The 2018 Farm Bill legalized hemp-derived THC products nationally, so long as they meet the established definition of “hemp.” However, while nearly 80% of states have legalized cannabis medically or recreationally, Indiana is among the last hold-outs of draconian cannabis laws. So, is delta-9 legal in Indiana?
Essentially, federal law permits individuals to purchase and use delta-9 THC products with no more than 0.3% THC per dry weight and that come from legal hemp plants. In Indiana, Senate Bill 52 aligned state law with national regulations, permitting CBD products if they contain less than the federally legal amount of THC per dry weight. Otherwise, state law bans delta-9 THC products with rather hefty fines and penalties.
Read everything you need to know about Indiana’s marijuana laws and what the regulations say about delta-9 THC.
- Cannabis products not sourced from hemp are illegal in Indiana.
- Delta-9 THC is federally legal and legal in Indiana if the product comes from hemp and features no more than 0.3% THC.
- Hemp-derived delta-9 THC and delta-9 THC sourced from marijuana are the same cannabinoid.
What is Delta 9?
Delta-9 THC, often called THC, is the most densely found cannabinoid in cannabis plants, including hemp and marijuana varieties. THC acts on the body’s endocannabinoid system and is responsible for most of the intoxicating effects we associate with cannabis. Certain types or strains of cannabis contain more or less THC than others, making them more or less potent and intoxicating.
The hemp plant differs from other cannabis varieties due to its much lower levels of naturally occurring delta-9 THC. Legally speaking, the U.S. Department of Agriculture (USDA) allows cultivators to grow hemp as long as it contains no more than 0.3% THC per dry weight.
Both hemp and marijuana are cannabis and produce THC; the main difference lies in how the law defines it and how much THC is present in the product or plant.
Hemp-Derived Delta-9 vs. Cannabis-Derived THC
Hemp and cannabis-derived delta-9 THC differ only in their source material and what the law says is allowed. Most national manufacturers extract delta-9 THC from industrial hemp instead of cannabis plants, due to the latter’s status as a Schedule I controlled substance.
Chemically, delta-9 THC is the same regardless of where it’s sourced from. In high enough levels, THC from hemp plants produces the same intoxication that cannabis-derived delta-9 does, which any consumers desire. Most delta-9 products come in the following forms:
- Smokable Flower
- Portable vaporizers or vape cartridges
- Infused edibles, such as gummies or brownies
- Extracted concentrates, such as live resin
- Tinctures and oils
- Topicals, such as lotions or balms
Indiana, however, is very strict in its cannabis laws and does not allow higher potency products that exceed the permitted 0.3% THC per dry weight. Still, the phrase “per dry weight” is tricky, as Indiana and federal law don’t specify guidance for products such as oils or edibles. As such, some manufacturers use these loopholes to create higher potency THC products from hemp, similar in potency to those found in legalized states’ retailers. While they’re technically in a gray area, use your best judgment when evaluating these products.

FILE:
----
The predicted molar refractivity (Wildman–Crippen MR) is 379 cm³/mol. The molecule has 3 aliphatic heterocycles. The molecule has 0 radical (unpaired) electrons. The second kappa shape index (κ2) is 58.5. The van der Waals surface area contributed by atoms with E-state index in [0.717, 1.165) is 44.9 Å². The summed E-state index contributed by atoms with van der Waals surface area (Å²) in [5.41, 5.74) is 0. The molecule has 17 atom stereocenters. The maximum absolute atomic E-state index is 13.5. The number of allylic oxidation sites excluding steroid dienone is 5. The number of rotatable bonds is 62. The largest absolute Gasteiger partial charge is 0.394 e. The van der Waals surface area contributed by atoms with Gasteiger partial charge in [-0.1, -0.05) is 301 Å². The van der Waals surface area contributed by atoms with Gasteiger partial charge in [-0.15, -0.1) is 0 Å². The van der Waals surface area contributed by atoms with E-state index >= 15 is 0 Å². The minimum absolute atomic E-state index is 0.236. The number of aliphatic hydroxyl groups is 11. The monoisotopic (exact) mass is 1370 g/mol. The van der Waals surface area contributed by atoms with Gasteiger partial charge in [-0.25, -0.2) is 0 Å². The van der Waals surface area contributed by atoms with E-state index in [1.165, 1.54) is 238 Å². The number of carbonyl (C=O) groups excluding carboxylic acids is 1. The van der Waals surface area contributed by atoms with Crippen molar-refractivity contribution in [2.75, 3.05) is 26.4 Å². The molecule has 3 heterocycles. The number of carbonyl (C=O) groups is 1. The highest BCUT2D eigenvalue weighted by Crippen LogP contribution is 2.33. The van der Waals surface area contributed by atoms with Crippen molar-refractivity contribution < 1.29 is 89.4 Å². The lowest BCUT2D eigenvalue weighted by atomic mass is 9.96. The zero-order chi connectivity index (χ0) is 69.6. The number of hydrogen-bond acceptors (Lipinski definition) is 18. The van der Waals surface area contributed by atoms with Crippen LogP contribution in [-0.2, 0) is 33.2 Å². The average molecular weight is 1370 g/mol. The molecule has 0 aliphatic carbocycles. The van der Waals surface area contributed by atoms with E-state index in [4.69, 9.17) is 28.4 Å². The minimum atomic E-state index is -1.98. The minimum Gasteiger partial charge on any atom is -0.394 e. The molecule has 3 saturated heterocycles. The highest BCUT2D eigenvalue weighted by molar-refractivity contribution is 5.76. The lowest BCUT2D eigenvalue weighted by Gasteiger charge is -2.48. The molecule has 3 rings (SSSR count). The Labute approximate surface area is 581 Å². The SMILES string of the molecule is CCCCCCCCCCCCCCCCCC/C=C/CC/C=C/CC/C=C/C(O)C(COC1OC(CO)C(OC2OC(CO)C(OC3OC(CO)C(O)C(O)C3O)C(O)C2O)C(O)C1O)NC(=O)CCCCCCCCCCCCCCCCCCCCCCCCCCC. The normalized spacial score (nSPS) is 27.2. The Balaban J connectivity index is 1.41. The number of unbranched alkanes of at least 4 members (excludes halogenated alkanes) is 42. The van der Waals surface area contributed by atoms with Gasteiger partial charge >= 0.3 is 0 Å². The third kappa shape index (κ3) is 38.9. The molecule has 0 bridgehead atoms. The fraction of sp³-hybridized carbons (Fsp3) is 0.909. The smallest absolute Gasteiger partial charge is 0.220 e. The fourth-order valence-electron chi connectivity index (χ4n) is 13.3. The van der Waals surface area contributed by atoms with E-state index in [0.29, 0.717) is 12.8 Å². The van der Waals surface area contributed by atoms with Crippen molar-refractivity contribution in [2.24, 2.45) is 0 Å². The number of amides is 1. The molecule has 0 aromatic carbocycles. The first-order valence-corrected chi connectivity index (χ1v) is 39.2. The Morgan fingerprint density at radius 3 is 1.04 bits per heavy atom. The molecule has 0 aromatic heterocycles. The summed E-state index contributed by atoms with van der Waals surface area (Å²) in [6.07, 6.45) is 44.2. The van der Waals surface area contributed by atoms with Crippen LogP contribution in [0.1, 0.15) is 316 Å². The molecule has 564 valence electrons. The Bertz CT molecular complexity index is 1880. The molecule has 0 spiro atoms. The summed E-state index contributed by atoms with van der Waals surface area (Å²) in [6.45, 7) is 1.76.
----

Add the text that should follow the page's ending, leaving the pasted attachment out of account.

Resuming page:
Is Delta-9 Legal in Indiana?
All delta-9 cannabis is illegal in Indiana, except for what legally meets the definition of hemp. Products sourced from and that contain less than 0.3% THC per dry weight are permitted both nationwide and in Indiana, per Senate Bill 52.
Indiana Marijuana Laws
Compared to the rest of the country, Indiana is considered one of the strictest states on cannabis. Several laws have been introduced to try and legalize medical marijuana, but none have made it past the legislature. Only high-CBD products or products legally meeting the definition of hemp are allowed in Indiana.
Violations of Indiana’s cannabis laws carry strict punishments. The first possession offense of any amount is considered a misdemeanor, punishable by up to 180 days in incarceration and fines up to $1,000. Subsequent possession penalties turn into felonies, which can be increasingly punished by up to 2 ½ years in prison and $10,000 in fines. Violating cultivation or sale laws results in much harsher penalties.
Where to Buy Delta-9 in Indiana
Those searching for hemp-derived delta-9 products in Indiana will usually have good luck browsing health food stores or pharmacy chains, such as Whole Foods or CVS. Many consumers point to delta-9 hemp products as a successful way to manage stress, soothe mild aches and pains, and relax at the day’s end.
Higher-potency marijuana products are currently unavailable in Indiana, as both recreational and medical cannabis are illegal.
Our EVN online store provides a collection of legal, hemp-derived delta–9 THC and other CBD options for those who prefer online shopping. We ship to all 50 states, including Indiana, and provide various options to address a wide range of delta-9 needs.
Disclaimer: This article was last updated in April 2023 and reflects federal and state legal information as of this date. Cannabis laws in the U.S. are continually shifting; therefore, the information in this article is subject to change. The information in this article does not constitute legal advice, and no entity at EVN-CBD is claiming to provide legal advice. Please visit your official state website for more information on your state’s cannabis laws and regulations.